A massive explosion tore through a chemical plant in Crosby, Texas, Tuesday, killing at least one person, injuring two others and promoting a shelter-in-place order for the surrounding community as firefighters worked for hours to extinguish a fire there, officials said.
The explosion occurred at the sprawling KMCO plant just after 11 a.m., sending a large plume of smoke over the area, about 9 miles east of Houston.
One person was killed in the blast, according to the Harris County Sheriff's Office.
Two people believed to be workers at the chemical plant were taken by emergency helicopter to local hospitals. Their conditions were not immediately released.
The Harris County Fire Marshals Office initially said one person was unaccounted for. It was not clear if that was the person who died.
"Our hearts and prayers go out to the individuals involved, as well as our first responders, employees, and our community," John Foley, the company's president, said in a statement. "The wellbeing of our people, neighbors and the environment remain our top priorities."
The blast shook homes in the neighboring area and a woman a mile from the plant was knocked to the ground, according to ABC station KTRK. People 20 miles away reported feeling the explosion, the station reported.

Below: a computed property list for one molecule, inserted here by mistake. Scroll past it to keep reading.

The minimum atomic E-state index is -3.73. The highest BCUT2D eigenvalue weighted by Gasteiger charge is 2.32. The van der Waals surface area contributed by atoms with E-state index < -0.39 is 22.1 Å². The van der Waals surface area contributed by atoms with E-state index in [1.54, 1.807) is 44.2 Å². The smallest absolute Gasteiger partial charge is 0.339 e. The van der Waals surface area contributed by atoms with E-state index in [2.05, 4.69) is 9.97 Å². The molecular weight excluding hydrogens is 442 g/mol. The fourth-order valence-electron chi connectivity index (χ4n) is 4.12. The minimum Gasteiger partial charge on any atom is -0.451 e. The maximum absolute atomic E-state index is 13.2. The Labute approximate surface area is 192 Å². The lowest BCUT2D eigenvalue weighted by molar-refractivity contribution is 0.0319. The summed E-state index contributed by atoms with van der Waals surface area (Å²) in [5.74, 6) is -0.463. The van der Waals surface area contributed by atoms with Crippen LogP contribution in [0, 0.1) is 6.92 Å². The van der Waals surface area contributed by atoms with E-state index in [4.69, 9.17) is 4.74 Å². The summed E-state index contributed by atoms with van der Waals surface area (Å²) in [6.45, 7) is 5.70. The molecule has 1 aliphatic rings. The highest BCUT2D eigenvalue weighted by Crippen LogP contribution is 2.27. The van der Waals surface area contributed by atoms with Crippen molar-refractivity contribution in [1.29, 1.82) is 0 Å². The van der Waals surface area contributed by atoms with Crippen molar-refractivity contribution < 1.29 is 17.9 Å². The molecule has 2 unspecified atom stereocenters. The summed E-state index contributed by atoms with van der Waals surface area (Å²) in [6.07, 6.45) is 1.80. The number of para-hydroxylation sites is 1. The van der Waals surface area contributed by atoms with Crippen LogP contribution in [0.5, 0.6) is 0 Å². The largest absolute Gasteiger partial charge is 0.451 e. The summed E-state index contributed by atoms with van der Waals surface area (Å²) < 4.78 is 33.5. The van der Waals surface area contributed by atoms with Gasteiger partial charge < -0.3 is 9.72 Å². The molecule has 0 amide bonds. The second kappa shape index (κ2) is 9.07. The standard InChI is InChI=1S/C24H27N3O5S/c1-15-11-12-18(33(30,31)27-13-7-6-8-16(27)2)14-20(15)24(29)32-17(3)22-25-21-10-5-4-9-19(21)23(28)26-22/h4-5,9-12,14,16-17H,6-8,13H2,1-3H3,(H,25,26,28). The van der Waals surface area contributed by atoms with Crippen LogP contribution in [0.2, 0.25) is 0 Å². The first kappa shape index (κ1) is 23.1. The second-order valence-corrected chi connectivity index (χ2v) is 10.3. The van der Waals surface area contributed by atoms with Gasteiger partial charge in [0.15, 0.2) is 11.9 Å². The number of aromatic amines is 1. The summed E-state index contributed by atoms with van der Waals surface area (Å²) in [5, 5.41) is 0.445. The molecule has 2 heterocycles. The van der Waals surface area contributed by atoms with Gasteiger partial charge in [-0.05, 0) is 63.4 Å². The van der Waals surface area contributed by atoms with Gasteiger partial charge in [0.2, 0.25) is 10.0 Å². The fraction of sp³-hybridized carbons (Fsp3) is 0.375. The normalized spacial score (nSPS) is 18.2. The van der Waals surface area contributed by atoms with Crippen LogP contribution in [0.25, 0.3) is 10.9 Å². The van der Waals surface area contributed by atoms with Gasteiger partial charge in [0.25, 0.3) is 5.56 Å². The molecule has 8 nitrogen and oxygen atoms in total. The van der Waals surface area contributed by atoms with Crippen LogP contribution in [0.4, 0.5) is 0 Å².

Harris County Sheriff Ed Gonzalez issued an order for schools and homes within a mile to shelter in place.
Gonzalez tweeted that a preliminary investigation indicates a fire started in a transfer line to a tank containing a colorless, flammable gas called isobutylene. He said the blaze then spread to a storage building.
There was no immediate word on what other chemicals were burning, but the plant primarily manufactures antifreeze products, according to KTRK.
Workers at the plant said they were warned of a leak and were ordered to evacuate just moments before a series of explosions erupted followed by the massive blast.
"Just run, that’s it," plant worker Randy Villalobos told KTRK. "It was scary. Very scary. Everybody that was around me was running."
Villalobos said he and about 20 other workers immediately ran to an exit gate only to find it locked.
"Everybody that was around me was running," Villalobos said. "We had to cross underneath a gate because the gate was locked at the time."